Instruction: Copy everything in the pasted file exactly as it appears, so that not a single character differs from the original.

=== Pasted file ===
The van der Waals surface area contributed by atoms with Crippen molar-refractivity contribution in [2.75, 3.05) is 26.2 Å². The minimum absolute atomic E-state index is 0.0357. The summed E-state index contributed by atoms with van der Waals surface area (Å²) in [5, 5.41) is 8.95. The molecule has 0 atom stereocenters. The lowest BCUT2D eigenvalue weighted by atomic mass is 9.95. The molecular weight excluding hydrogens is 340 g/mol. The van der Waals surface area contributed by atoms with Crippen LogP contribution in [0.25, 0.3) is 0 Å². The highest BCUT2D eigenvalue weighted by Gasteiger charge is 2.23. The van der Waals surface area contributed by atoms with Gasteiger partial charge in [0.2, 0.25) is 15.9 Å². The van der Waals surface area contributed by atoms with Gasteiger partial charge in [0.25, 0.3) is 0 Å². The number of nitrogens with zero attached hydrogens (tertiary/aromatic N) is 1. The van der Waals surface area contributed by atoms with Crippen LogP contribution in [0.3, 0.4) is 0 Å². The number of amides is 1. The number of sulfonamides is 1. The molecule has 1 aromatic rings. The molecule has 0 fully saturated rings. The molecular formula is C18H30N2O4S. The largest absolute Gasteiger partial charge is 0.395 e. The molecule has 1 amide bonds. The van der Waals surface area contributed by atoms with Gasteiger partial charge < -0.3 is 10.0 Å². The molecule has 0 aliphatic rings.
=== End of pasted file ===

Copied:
The van der Waals surface area contributed by atoms with Crippen molar-refractivity contribution in [2.75, 3.05) is 26.2 Å². The minimum absolute atomic E-state index is 0.0357. The summed E-state index contributed by atoms with van der Waals surface area (Å²) in [5, 5.41) is 8.95. The molecule has 0 atom stereocenters. The lowest BCUT2D eigenvalue weighted by atomic mass is 9.95. The molecular weight excluding hydrogens is 340 g/mol. The van der Waals surface area contributed by atoms with Crippen LogP contribution in [0.25, 0.3) is 0 Å². The highest BCUT2D eigenvalue weighted by Gasteiger charge is 2.23. The van der Waals surface area contributed by atoms with Gasteiger partial charge in [0.2, 0.25) is 15.9 Å². The van der Waals surface area contributed by atoms with Gasteiger partial charge in [0.25, 0.3) is 0 Å². The number of nitrogens with zero attached hydrogens (tertiary/aromatic N) is 1. The van der Waals surface area contributed by atoms with Crippen LogP contribution in [0.3, 0.4) is 0 Å². The number of amides is 1. The number of sulfonamides is 1. The molecule has 1 aromatic rings. The molecule has 0 fully saturated rings. The molecular formula is C18H30N2O4S. The largest absolute Gasteiger partial charge is 0.395 e. The molecule has 1 amide bonds. The van der Waals surface area contributed by atoms with Gasteiger partial charge < -0.3 is 10.0 Å². The molecule has 0 aliphatic rings.